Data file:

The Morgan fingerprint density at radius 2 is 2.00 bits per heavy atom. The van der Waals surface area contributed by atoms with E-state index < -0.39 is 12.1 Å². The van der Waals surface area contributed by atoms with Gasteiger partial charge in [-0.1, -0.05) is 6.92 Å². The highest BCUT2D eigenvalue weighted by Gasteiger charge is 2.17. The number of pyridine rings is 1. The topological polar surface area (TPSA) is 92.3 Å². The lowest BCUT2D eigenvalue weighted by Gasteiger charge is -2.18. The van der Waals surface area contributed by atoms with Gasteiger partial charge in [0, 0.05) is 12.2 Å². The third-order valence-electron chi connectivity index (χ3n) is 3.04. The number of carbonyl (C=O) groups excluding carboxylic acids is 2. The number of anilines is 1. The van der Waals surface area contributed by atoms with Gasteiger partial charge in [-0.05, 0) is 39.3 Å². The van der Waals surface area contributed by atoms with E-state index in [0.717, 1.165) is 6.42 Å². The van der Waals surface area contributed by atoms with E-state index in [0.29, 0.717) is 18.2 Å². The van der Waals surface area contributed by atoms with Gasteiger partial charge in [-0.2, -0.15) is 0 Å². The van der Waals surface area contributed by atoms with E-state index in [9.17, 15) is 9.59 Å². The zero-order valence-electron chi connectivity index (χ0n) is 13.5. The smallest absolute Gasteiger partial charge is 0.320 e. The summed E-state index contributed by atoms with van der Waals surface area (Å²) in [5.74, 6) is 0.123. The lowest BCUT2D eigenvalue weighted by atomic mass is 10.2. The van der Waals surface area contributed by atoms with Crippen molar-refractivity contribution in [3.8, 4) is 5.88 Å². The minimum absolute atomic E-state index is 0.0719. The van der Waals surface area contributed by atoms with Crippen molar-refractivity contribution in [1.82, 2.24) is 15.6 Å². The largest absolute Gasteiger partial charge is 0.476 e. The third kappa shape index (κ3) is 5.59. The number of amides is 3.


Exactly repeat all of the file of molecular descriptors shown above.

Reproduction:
The Morgan fingerprint density at radius 2 is 2.00 bits per heavy atom. The van der Waals surface area contributed by atoms with E-state index < -0.39 is 12.1 Å². The van der Waals surface area contributed by atoms with Gasteiger partial charge in [-0.1, -0.05) is 6.92 Å². The highest BCUT2D eigenvalue weighted by Gasteiger charge is 2.17. The number of pyridine rings is 1. The topological polar surface area (TPSA) is 92.3 Å². The lowest BCUT2D eigenvalue weighted by Gasteiger charge is -2.18. The van der Waals surface area contributed by atoms with Gasteiger partial charge in [0, 0.05) is 12.2 Å². The third-order valence-electron chi connectivity index (χ3n) is 3.04. The number of carbonyl (C=O) groups excluding carboxylic acids is 2. The number of anilines is 1. The van der Waals surface area contributed by atoms with Gasteiger partial charge in [-0.05, 0) is 39.3 Å². The van der Waals surface area contributed by atoms with E-state index in [0.717, 1.165) is 6.42 Å². The van der Waals surface area contributed by atoms with E-state index in [0.29, 0.717) is 18.2 Å². The van der Waals surface area contributed by atoms with Gasteiger partial charge in [-0.2, -0.15) is 0 Å². The van der Waals surface area contributed by atoms with E-state index in [9.17, 15) is 9.59 Å². The zero-order valence-electron chi connectivity index (χ0n) is 13.5. The smallest absolute Gasteiger partial charge is 0.320 e. The summed E-state index contributed by atoms with van der Waals surface area (Å²) in [5.74, 6) is 0.123. The lowest BCUT2D eigenvalue weighted by atomic mass is 10.2. The van der Waals surface area contributed by atoms with Crippen molar-refractivity contribution in [3.8, 4) is 5.88 Å². The minimum absolute atomic E-state index is 0.0719. The van der Waals surface area contributed by atoms with Crippen molar-refractivity contribution in [1.82, 2.24) is 15.6 Å². The largest absolute Gasteiger partial charge is 0.476 e. The third kappa shape index (κ3) is 5.59. The number of amides is 3.